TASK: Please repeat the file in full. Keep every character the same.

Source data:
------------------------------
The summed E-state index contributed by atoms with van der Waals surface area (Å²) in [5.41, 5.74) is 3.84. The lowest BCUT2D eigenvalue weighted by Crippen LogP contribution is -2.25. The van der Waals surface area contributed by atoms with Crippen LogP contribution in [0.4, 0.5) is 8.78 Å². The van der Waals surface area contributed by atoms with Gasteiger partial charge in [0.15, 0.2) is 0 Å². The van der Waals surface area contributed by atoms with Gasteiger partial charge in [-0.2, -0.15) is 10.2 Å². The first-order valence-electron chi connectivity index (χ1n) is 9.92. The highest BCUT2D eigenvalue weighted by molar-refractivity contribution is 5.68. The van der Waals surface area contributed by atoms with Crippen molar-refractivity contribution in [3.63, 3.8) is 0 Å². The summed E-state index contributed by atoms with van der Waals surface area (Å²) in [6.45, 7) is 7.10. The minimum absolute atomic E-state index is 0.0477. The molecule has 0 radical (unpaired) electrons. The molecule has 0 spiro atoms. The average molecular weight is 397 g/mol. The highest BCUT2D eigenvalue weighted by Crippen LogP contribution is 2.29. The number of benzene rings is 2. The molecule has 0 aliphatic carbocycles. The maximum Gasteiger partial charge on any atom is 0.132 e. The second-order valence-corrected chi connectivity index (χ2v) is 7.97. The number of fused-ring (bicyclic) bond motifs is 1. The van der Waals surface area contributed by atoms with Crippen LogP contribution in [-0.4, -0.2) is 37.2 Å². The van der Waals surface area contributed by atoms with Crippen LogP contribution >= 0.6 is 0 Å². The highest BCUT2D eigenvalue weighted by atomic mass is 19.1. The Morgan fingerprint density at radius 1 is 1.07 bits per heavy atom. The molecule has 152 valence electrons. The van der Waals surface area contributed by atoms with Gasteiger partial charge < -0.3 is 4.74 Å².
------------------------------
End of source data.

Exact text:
The summed E-state index contributed by atoms with van der Waals surface area (Å²) in [5.41, 5.74) is 3.84. The lowest BCUT2D eigenvalue weighted by Crippen LogP contribution is -2.25. The van der Waals surface area contributed by atoms with Crippen LogP contribution in [0.4, 0.5) is 8.78 Å². The van der Waals surface area contributed by atoms with Gasteiger partial charge in [0.15, 0.2) is 0 Å². The van der Waals surface area contributed by atoms with Gasteiger partial charge in [-0.2, -0.15) is 10.2 Å². The first-order valence-electron chi connectivity index (χ1n) is 9.92. The highest BCUT2D eigenvalue weighted by molar-refractivity contribution is 5.68. The van der Waals surface area contributed by atoms with Crippen molar-refractivity contribution in [3.63, 3.8) is 0 Å². The summed E-state index contributed by atoms with van der Waals surface area (Å²) in [6.45, 7) is 7.10. The minimum absolute atomic E-state index is 0.0477. The molecule has 0 radical (unpaired) electrons. The molecule has 0 spiro atoms. The average molecular weight is 397 g/mol. The highest BCUT2D eigenvalue weighted by Crippen LogP contribution is 2.29. The number of benzene rings is 2. The molecule has 0 aliphatic carbocycles. The maximum Gasteiger partial charge on any atom is 0.132 e. The second-order valence-corrected chi connectivity index (χ2v) is 7.97. The number of fused-ring (bicyclic) bond motifs is 1. The van der Waals surface area contributed by atoms with Crippen LogP contribution in [-0.4, -0.2) is 37.2 Å². The van der Waals surface area contributed by atoms with Crippen LogP contribution >= 0.6 is 0 Å². The highest BCUT2D eigenvalue weighted by atomic mass is 19.1. The Morgan fingerprint density at radius 1 is 1.07 bits per heavy atom. The molecule has 152 valence electrons. The van der Waals surface area contributed by atoms with Gasteiger partial charge < -0.3 is 4.74 Å².